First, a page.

With Goa having a long list of conquerors over the centuries, it has a number of forts which were used for different reasons. Forts were mainly utilised as a strategic part of defense for the rulers. Here are some of the forts which played an important part in Goa’s history.
Fort Aguada is the largest fort in Goa. It was built in 1609-1612 to control the entry of ships into the Mandovi River and to protect Old Goa from enemy attacks. The fresh water springs within the fort provided drinking water to the voyagers, thus the name ‘Aguada’ was given to it, as ‘agua’ means water in Portuguese. The heart of the fort was protected by about 200 canons and one deep dry moat, which still has to be crossed to get inside. This is proudly the only fort which wasn’t conquered by invaders in the 450 year rule of the Portuguese. The gigantic bell from the fallen St. Augustine church was in the lighthouse of the fort until it was moved to another church.
Cabo de Rama Fort
Located in the Canacona taluka, Cabo de Rama gets its name from Rama, the hero of the Hindu Ramayana, who along with his wife Sita lived in that area during his exile. The fort was held by various rulers until it was taken over by the Portuguese in 1763 from the King of Sonda. The fort was rebuilt by the Portuguese subsequently. After the rebuilding was complete, the fort saw no action apart from being briefly occupied by British troops. The western part of the fort provides a breathtaking view of the sea. There is little to see of the old structure beyond the front wall with its dry moat and main gate, and the small church which stands just inside the walls.
Reis Magos Fort
Reis Magos Fort was built by Adil Shah in 1490’s to protect the narrowest point of the mouth of the Mandovi. From its origin as a defense fortress, to being used as a jail and then a hospital, the fort has served the state since 1493. It was abandoned in 1993 and started showing signs of neglect and deterioration. The Restoration of the historically important Reis Magos Fort was initiated and paid for by The Helen Hamlyn Trust. The fort was opened to the public on the 5th of June 2012.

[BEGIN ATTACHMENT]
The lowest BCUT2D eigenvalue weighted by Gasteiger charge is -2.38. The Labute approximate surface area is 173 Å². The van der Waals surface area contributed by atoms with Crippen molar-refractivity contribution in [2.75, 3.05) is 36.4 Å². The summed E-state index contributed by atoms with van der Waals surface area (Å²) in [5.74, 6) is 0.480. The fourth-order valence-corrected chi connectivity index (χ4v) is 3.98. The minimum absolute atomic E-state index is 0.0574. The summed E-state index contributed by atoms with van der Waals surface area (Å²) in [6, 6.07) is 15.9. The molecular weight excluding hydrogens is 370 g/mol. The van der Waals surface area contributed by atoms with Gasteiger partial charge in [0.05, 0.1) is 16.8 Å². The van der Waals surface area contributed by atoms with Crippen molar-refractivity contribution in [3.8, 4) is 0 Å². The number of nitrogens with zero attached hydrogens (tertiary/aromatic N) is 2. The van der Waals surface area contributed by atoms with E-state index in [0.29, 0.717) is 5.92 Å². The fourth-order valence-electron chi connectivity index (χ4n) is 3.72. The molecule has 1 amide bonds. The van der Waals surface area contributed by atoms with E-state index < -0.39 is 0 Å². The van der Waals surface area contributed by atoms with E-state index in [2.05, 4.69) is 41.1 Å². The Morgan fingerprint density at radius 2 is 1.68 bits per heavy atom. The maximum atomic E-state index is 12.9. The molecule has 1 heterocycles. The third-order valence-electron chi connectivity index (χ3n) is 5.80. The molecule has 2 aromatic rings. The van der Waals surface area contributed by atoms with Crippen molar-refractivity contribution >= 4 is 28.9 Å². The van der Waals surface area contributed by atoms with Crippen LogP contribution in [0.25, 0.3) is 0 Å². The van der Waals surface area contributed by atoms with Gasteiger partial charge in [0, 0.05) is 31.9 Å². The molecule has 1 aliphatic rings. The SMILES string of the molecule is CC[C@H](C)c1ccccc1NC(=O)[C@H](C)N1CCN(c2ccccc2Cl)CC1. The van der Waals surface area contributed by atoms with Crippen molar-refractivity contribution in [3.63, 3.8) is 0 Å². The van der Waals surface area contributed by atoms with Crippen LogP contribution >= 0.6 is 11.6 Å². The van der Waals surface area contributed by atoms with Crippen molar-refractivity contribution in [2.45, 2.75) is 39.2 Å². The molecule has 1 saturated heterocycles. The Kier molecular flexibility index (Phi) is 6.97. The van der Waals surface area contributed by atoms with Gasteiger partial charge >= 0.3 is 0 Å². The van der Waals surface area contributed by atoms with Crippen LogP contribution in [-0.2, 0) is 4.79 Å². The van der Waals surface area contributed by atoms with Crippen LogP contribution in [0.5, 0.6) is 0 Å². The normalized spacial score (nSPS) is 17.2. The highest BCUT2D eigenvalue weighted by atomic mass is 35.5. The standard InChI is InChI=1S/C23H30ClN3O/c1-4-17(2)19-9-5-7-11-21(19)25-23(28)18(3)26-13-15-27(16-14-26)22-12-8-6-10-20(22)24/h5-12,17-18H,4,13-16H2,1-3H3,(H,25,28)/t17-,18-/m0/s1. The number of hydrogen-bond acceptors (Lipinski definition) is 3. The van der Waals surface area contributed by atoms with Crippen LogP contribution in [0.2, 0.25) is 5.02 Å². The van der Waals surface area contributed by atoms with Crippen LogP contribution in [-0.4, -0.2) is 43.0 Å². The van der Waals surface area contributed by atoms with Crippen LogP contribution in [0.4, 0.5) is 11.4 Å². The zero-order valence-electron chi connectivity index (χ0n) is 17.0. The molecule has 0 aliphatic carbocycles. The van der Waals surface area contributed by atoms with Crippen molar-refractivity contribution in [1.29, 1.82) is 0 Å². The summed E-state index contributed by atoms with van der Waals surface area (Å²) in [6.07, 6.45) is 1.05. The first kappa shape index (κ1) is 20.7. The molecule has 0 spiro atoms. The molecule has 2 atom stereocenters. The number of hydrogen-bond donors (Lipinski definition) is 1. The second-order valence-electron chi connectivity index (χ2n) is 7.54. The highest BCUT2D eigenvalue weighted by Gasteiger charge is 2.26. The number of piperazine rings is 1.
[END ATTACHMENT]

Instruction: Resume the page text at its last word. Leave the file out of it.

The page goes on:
Located 10km from Mapusa, the red-laterite bastion, was built by the Portuguese in 1617 on the site of an earlier Muslim structure. Intended as a border watch-post, it fell to various Hindu raiders during the 17th century, before finally being deserted by the Portuguese in 1892. The fort lies in ruins, although you can still see the heads of two tunnels that previously provided supply routes for defenders, as well as Muslin tombstones, believed to be relics of pre-colonial days. The best part of the fort is the spectacular view of the nearby beaches.
The fort lies on the northern tip of Goa on the Terekhol River. The fort was built in the 17th century by Maharaja Khem Sawant Bhonsle, the King of Sawantwadi. It was later rebuilt by the Portuguese in 1764 after viceroy Dom Pedro Miguel de Almeida captured it. In 1825, Dr. Bernado Peres da Silva used the fort as a base for an armed Rebellion against the Portuguese. The remains of the fort have now been converted into a hotel.
Khorjuem Fort (Corjuem)
The Corjuem fort is situated about 4 kilometers north of Pomburba alongside the Mapusa river near the village of Aldona. The fort was built in 1705 by the Portuguese. In the early 1800s, the fort was used as a Military School and had in its defenses a battery of four guns. The fortress defended the town of Corjuem and also had a chapel under parochial church of Aldona. According to sources this fort has an interesting story to tell. A woman named Ursula e Lancastre, an ambitious Portuguese woman determined to succeed in a man’s world; dressed up like a man and travelled the world. She eventually landed up here as a soldier. Her secret was revealed when she was captured and stripped.
Located about 9 kilometers from Panjim lies Cabo fort on the peninsula land in Dona Paula. The fort was erected in 1540 by the Portuguese to guard the entrance to the Goan harbor. The fort’s canons were never used in anger so the buildings were used as temporary accommodation for the archbishop from the 1650’s. The British took over for a brief stay from 1798-1813. Small ruins of the British cemetery can still be seen off the fort. The Cabo Fort later became the Cabo Palace and is now the Raj Bhavan, the official residence of the Governor of Goa.
Know of any forts not mentioned in the list? Do write to us in the comments below.